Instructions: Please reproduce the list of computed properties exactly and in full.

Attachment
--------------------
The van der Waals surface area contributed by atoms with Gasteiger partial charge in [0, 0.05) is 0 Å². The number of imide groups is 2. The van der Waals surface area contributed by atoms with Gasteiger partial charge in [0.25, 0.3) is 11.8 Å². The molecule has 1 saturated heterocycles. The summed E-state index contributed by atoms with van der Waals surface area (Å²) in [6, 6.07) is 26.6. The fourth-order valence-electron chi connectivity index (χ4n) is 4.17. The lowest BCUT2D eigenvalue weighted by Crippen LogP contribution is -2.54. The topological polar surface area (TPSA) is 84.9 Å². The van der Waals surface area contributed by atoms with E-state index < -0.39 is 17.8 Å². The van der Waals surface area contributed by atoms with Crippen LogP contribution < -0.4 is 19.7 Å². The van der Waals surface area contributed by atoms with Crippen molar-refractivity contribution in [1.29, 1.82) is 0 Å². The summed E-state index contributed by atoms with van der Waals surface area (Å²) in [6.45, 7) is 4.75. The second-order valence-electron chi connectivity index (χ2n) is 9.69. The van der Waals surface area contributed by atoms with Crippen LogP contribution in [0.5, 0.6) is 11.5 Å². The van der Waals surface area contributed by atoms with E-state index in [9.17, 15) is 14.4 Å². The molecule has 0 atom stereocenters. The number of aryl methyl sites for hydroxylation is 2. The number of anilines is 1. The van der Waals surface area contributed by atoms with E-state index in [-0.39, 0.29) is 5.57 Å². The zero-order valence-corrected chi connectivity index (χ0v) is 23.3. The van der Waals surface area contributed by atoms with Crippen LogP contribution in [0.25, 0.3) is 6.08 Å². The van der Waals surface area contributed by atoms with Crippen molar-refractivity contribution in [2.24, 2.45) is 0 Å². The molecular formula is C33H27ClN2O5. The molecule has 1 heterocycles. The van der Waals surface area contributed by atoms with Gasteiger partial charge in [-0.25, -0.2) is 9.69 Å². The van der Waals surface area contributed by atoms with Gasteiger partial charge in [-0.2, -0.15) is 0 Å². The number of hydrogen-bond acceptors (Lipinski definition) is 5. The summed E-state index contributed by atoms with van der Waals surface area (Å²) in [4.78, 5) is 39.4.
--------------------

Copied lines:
The van der Waals surface area contributed by atoms with Gasteiger partial charge in [0, 0.05) is 0 Å². The number of imide groups is 2. The van der Waals surface area contributed by atoms with Gasteiger partial charge in [0.25, 0.3) is 11.8 Å². The molecule has 1 saturated heterocycles. The summed E-state index contributed by atoms with van der Waals surface area (Å²) in [6, 6.07) is 26.6. The fourth-order valence-electron chi connectivity index (χ4n) is 4.17. The lowest BCUT2D eigenvalue weighted by Crippen LogP contribution is -2.54. The topological polar surface area (TPSA) is 84.9 Å². The van der Waals surface area contributed by atoms with E-state index < -0.39 is 17.8 Å². The van der Waals surface area contributed by atoms with Crippen LogP contribution < -0.4 is 19.7 Å². The van der Waals surface area contributed by atoms with Crippen molar-refractivity contribution in [1.29, 1.82) is 0 Å². The summed E-state index contributed by atoms with van der Waals surface area (Å²) in [6.45, 7) is 4.75. The second-order valence-electron chi connectivity index (χ2n) is 9.69. The van der Waals surface area contributed by atoms with Crippen LogP contribution in [0.5, 0.6) is 11.5 Å². The van der Waals surface area contributed by atoms with E-state index in [9.17, 15) is 14.4 Å². The molecule has 0 atom stereocenters. The number of aryl methyl sites for hydroxylation is 2. The number of anilines is 1. The van der Waals surface area contributed by atoms with E-state index in [-0.39, 0.29) is 5.57 Å². The zero-order valence-corrected chi connectivity index (χ0v) is 23.3. The van der Waals surface area contributed by atoms with Crippen LogP contribution in [0.25, 0.3) is 6.08 Å². The van der Waals surface area contributed by atoms with Crippen molar-refractivity contribution in [2.24, 2.45) is 0 Å². The molecular formula is C33H27ClN2O5. The molecule has 1 heterocycles. The van der Waals surface area contributed by atoms with Gasteiger partial charge in [-0.25, -0.2) is 9.69 Å². The van der Waals surface area contributed by atoms with Gasteiger partial charge in [-0.2, -0.15) is 0 Å². The number of hydrogen-bond acceptors (Lipinski definition) is 5. The summed E-state index contributed by atoms with van der Waals surface area (Å²) in [4.78, 5) is 39.4.